VIDOH Offers Tips to Stay Sane During This Time of Uncertainty and Anxiety

COVID-19 has caused a lot of fear and anxiety across the globe.

People are being asked to stay indoors as much as possible to limit possible exposure.

And as we navigate what has become the “new normal” for now, the VI Department of Health (VIDOH) is offering tips to help us all stay sane during this unprecedented time.

This pandemic is all new to all of us, and the uncertainly of it can be overwhelming, so the VI government offers some behavioral and mental health tips to help get us through.

Dr. Nicole A. Craigwell, SYMS, is the Assistant Commissioner with the VI Department of Health.
She says the best thing we can do right now is to not let our imaginations run wild, like thinking of the worst possible outcome with intense dread or fear, “Try your best not to think three to six months out with only negative thoughts and negatives endings to what’s happening today. I encourage to you stay in the moment, stay in the moment within your workplace, within your families, within your health, generally your mind body soul and spirit.”

And when it comes to children, while numbers are showing they’re more resistant to contracting the Coronavirus, mentally and emotionally Dr. Craigwell says they will be much more affected by this entire situation. “The little ones in their homes, all of the days that you put off the Broadway musicals that they wanted to share with you, when you got home from your meetings, all of the little salons that they wanted to open to polish your nails and your toes, and do your hair, allow them. At this point in time allow them let them speak to you, let them read to you, share children-friendly messages about COVID-19 and allow them to give it back to you in ways that they understand, this will open portals of communication. In your teenagers, it is important to recognize changes in behavior this will allow you to speak with your teenagers about COVID-19. Some changes can be loss of appetite, they may seclude themselves, they may lash out in anger, they may cry excessively, these are the behaviors we are encouraging you to recognize and to address.”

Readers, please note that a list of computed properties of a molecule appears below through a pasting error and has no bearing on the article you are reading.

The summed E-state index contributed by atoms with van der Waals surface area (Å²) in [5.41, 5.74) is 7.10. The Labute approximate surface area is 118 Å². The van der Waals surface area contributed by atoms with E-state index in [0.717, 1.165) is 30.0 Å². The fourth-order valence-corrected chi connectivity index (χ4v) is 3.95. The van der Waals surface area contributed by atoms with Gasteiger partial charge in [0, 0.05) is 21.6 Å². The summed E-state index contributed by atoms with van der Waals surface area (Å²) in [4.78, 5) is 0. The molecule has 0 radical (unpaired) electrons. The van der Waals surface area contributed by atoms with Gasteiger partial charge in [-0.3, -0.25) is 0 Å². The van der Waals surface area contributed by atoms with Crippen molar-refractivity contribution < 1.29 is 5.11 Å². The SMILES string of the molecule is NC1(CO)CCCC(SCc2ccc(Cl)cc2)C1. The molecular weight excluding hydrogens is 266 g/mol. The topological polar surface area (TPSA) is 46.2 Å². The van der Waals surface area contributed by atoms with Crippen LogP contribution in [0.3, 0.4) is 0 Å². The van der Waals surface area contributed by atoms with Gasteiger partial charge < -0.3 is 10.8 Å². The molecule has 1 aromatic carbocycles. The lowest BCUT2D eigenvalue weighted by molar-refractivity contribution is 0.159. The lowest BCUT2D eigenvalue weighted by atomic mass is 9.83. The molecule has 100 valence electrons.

The elderly population is most vulnerable to COVID-19, so their anxiety is likely much higher. Check in with them, “Help to take their mind off of what’s happening, and that’s what I mean when I say to stay in the moment.”

The VIDOH also says to try to remain calm, and educated. Use this time to introduce new healthy and fun routines in your homes. Stay educated, but take a break from the deluge of information we’re receiving daily about the Coronaavirus.

Dr. Craigwell suggests to try to remain positive, take this as a chance to try something new or that you haven’t been able to because of busy work schedules, “The little ones look at you, if you panic, they panic. If you cry, they cry, if you’re calm, educated and confident in the way that your home is structured, the little ones will file suit. You want to introduce routines and maintain your home routines, so like I said before introduce things that are fun and allow a break and monotony of the news and social media that can and will influence you to make unsmart decisions if you’re not knowledgeable.”

In addition to these mental health tips, also make sure you’re practicing social distancing, proper hygiene, and staying educated on the latest on COVID-19, as the information is changing daily.

There is a lifeline hotline available to help anybody who may be struggling with behavioral or mental health issues, it’s 1-800-985-5990 and for the hearing impaired -800-799-4889.